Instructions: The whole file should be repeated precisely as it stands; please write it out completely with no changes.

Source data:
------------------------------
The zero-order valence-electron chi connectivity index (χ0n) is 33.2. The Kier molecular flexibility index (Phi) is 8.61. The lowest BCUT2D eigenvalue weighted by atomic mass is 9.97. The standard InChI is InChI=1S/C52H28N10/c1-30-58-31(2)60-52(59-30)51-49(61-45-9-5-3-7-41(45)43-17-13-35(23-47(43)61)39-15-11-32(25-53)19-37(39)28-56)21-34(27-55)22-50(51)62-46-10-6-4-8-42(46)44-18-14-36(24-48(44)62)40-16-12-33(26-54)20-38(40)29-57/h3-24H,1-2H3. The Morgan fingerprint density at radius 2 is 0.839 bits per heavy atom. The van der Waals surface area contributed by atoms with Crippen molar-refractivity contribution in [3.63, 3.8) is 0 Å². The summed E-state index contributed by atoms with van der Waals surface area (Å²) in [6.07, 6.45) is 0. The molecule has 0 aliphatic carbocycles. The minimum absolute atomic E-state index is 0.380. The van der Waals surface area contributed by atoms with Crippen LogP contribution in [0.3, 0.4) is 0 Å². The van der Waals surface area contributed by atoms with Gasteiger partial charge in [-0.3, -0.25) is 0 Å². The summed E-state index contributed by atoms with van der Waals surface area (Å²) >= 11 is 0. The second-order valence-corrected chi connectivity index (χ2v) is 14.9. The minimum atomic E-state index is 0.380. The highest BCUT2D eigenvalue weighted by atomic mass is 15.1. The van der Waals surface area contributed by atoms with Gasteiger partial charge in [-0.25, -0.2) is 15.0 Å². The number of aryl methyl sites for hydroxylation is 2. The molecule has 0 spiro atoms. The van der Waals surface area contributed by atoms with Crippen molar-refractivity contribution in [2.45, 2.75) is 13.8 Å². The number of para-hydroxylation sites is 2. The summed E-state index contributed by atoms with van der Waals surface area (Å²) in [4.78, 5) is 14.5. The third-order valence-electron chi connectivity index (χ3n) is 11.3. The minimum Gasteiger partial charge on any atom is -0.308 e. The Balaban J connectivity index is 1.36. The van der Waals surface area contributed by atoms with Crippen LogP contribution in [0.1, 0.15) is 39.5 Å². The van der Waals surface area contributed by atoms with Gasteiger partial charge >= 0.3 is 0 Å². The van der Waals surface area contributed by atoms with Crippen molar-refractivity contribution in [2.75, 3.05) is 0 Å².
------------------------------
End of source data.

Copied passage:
The zero-order valence-electron chi connectivity index (χ0n) is 33.2. The Kier molecular flexibility index (Phi) is 8.61. The lowest BCUT2D eigenvalue weighted by atomic mass is 9.97. The standard InChI is InChI=1S/C52H28N10/c1-30-58-31(2)60-52(59-30)51-49(61-45-9-5-3-7-41(45)43-17-13-35(23-47(43)61)39-15-11-32(25-53)19-37(39)28-56)21-34(27-55)22-50(51)62-46-10-6-4-8-42(46)44-18-14-36(24-48(44)62)40-16-12-33(26-54)20-38(40)29-57/h3-24H,1-2H3. The Morgan fingerprint density at radius 2 is 0.839 bits per heavy atom. The van der Waals surface area contributed by atoms with Crippen molar-refractivity contribution in [3.63, 3.8) is 0 Å². The summed E-state index contributed by atoms with van der Waals surface area (Å²) in [6.07, 6.45) is 0. The molecule has 0 aliphatic carbocycles. The minimum absolute atomic E-state index is 0.380. The van der Waals surface area contributed by atoms with Crippen LogP contribution in [0.3, 0.4) is 0 Å². The van der Waals surface area contributed by atoms with Gasteiger partial charge in [-0.3, -0.25) is 0 Å². The summed E-state index contributed by atoms with van der Waals surface area (Å²) >= 11 is 0. The second-order valence-corrected chi connectivity index (χ2v) is 14.9. The minimum atomic E-state index is 0.380. The highest BCUT2D eigenvalue weighted by atomic mass is 15.1. The van der Waals surface area contributed by atoms with Gasteiger partial charge in [-0.25, -0.2) is 15.0 Å². The number of aryl methyl sites for hydroxylation is 2. The molecule has 0 spiro atoms. The van der Waals surface area contributed by atoms with Crippen molar-refractivity contribution in [2.45, 2.75) is 13.8 Å². The number of para-hydroxylation sites is 2. The summed E-state index contributed by atoms with van der Waals surface area (Å²) in [4.78, 5) is 14.5. The third-order valence-electron chi connectivity index (χ3n) is 11.3. The minimum Gasteiger partial charge on any atom is -0.308 e. The Balaban J connectivity index is 1.36. The van der Waals surface area contributed by atoms with Crippen LogP contribution in [0.1, 0.15) is 39.5 Å². The van der Waals surface area contributed by atoms with Gasteiger partial charge >= 0.3 is 0 Å². The van der Waals surface area contributed by atoms with Crippen molar-refractivity contribution in [2.75, 3.05) is 0 Å².